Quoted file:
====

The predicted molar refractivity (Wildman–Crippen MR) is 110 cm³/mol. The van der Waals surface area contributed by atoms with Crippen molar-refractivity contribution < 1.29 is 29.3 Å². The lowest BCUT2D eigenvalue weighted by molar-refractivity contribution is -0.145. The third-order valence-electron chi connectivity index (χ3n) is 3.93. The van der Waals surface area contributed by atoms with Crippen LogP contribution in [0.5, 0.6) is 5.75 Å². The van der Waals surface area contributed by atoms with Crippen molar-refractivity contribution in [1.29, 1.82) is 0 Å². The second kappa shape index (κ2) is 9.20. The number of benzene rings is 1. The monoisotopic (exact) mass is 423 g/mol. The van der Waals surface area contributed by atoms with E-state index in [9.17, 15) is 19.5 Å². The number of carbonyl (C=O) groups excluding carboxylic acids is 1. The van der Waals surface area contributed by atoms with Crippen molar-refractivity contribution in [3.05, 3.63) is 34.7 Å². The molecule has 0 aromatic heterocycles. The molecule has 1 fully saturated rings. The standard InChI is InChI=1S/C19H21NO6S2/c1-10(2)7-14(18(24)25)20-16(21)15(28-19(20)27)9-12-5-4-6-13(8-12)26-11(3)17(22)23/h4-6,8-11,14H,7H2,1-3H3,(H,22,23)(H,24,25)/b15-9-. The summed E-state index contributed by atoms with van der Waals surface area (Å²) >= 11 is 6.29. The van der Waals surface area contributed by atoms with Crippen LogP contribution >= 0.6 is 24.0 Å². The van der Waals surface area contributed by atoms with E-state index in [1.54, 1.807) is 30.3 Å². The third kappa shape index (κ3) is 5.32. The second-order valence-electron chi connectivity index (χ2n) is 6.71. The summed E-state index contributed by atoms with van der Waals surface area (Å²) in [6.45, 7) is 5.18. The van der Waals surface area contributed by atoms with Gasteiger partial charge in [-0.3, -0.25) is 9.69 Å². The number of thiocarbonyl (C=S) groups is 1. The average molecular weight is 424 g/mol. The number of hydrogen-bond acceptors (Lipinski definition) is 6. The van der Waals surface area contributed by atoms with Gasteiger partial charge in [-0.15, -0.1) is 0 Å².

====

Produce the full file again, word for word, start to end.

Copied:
The predicted molar refractivity (Wildman–Crippen MR) is 110 cm³/mol. The van der Waals surface area contributed by atoms with Crippen molar-refractivity contribution < 1.29 is 29.3 Å². The lowest BCUT2D eigenvalue weighted by molar-refractivity contribution is -0.145. The third-order valence-electron chi connectivity index (χ3n) is 3.93. The van der Waals surface area contributed by atoms with Crippen LogP contribution in [0.5, 0.6) is 5.75 Å². The van der Waals surface area contributed by atoms with Crippen molar-refractivity contribution in [1.29, 1.82) is 0 Å². The second kappa shape index (κ2) is 9.20. The number of benzene rings is 1. The monoisotopic (exact) mass is 423 g/mol. The van der Waals surface area contributed by atoms with E-state index in [9.17, 15) is 19.5 Å². The number of carbonyl (C=O) groups excluding carboxylic acids is 1. The van der Waals surface area contributed by atoms with Crippen molar-refractivity contribution in [3.05, 3.63) is 34.7 Å². The molecule has 0 aromatic heterocycles. The molecule has 1 fully saturated rings. The standard InChI is InChI=1S/C19H21NO6S2/c1-10(2)7-14(18(24)25)20-16(21)15(28-19(20)27)9-12-5-4-6-13(8-12)26-11(3)17(22)23/h4-6,8-11,14H,7H2,1-3H3,(H,22,23)(H,24,25)/b15-9-. The summed E-state index contributed by atoms with van der Waals surface area (Å²) >= 11 is 6.29. The van der Waals surface area contributed by atoms with Crippen LogP contribution >= 0.6 is 24.0 Å². The van der Waals surface area contributed by atoms with E-state index in [1.54, 1.807) is 30.3 Å². The third kappa shape index (κ3) is 5.32. The second-order valence-electron chi connectivity index (χ2n) is 6.71. The summed E-state index contributed by atoms with van der Waals surface area (Å²) in [6.45, 7) is 5.18. The van der Waals surface area contributed by atoms with Gasteiger partial charge in [-0.3, -0.25) is 9.69 Å². The number of thiocarbonyl (C=S) groups is 1. The average molecular weight is 424 g/mol. The number of hydrogen-bond acceptors (Lipinski definition) is 6. The van der Waals surface area contributed by atoms with Gasteiger partial charge in [-0.15, -0.1) is 0 Å².